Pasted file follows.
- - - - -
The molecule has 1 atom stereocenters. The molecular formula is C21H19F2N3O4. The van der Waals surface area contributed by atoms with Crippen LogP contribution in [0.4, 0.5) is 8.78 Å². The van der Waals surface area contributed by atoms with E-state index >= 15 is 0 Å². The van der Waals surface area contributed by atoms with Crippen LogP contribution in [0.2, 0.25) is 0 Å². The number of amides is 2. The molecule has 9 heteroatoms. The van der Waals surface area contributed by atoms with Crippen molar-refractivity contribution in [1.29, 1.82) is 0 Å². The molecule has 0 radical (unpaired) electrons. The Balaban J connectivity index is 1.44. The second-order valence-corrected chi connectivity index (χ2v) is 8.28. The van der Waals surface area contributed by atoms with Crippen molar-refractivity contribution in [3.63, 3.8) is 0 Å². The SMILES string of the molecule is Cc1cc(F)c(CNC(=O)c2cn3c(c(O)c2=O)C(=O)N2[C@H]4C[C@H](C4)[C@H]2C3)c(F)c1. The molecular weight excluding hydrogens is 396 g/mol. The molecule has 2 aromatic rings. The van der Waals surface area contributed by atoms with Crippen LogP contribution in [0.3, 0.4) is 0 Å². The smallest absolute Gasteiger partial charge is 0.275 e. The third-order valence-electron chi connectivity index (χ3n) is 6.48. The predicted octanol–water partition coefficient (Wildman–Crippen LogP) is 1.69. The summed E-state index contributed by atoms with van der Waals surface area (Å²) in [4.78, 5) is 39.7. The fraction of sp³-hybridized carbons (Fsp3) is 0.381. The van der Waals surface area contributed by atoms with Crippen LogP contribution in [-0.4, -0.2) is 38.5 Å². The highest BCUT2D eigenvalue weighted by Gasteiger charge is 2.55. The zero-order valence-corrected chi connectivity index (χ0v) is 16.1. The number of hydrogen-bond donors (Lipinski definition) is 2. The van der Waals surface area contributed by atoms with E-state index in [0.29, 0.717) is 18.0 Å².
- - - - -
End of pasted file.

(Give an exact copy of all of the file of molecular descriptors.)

The molecule has 1 atom stereocenters. The molecular formula is C21H19F2N3O4. The van der Waals surface area contributed by atoms with Crippen LogP contribution in [0.4, 0.5) is 8.78 Å². The van der Waals surface area contributed by atoms with E-state index >= 15 is 0 Å². The van der Waals surface area contributed by atoms with Crippen LogP contribution in [0.2, 0.25) is 0 Å². The number of amides is 2. The molecule has 9 heteroatoms. The van der Waals surface area contributed by atoms with Crippen molar-refractivity contribution in [1.29, 1.82) is 0 Å². The molecule has 0 radical (unpaired) electrons. The Balaban J connectivity index is 1.44. The second-order valence-corrected chi connectivity index (χ2v) is 8.28. The van der Waals surface area contributed by atoms with Crippen molar-refractivity contribution in [3.63, 3.8) is 0 Å². The SMILES string of the molecule is Cc1cc(F)c(CNC(=O)c2cn3c(c(O)c2=O)C(=O)N2[C@H]4C[C@H](C4)[C@H]2C3)c(F)c1. The molecular weight excluding hydrogens is 396 g/mol. The molecule has 2 aromatic rings. The van der Waals surface area contributed by atoms with Crippen LogP contribution in [0.3, 0.4) is 0 Å². The smallest absolute Gasteiger partial charge is 0.275 e. The third-order valence-electron chi connectivity index (χ3n) is 6.48. The predicted octanol–water partition coefficient (Wildman–Crippen LogP) is 1.69. The summed E-state index contributed by atoms with van der Waals surface area (Å²) in [4.78, 5) is 39.7. The fraction of sp³-hybridized carbons (Fsp3) is 0.381. The van der Waals surface area contributed by atoms with Crippen LogP contribution in [-0.4, -0.2) is 38.5 Å². The highest BCUT2D eigenvalue weighted by Gasteiger charge is 2.55. The zero-order valence-corrected chi connectivity index (χ0v) is 16.1. The number of hydrogen-bond donors (Lipinski definition) is 2. The van der Waals surface area contributed by atoms with E-state index in [0.29, 0.717) is 18.0 Å².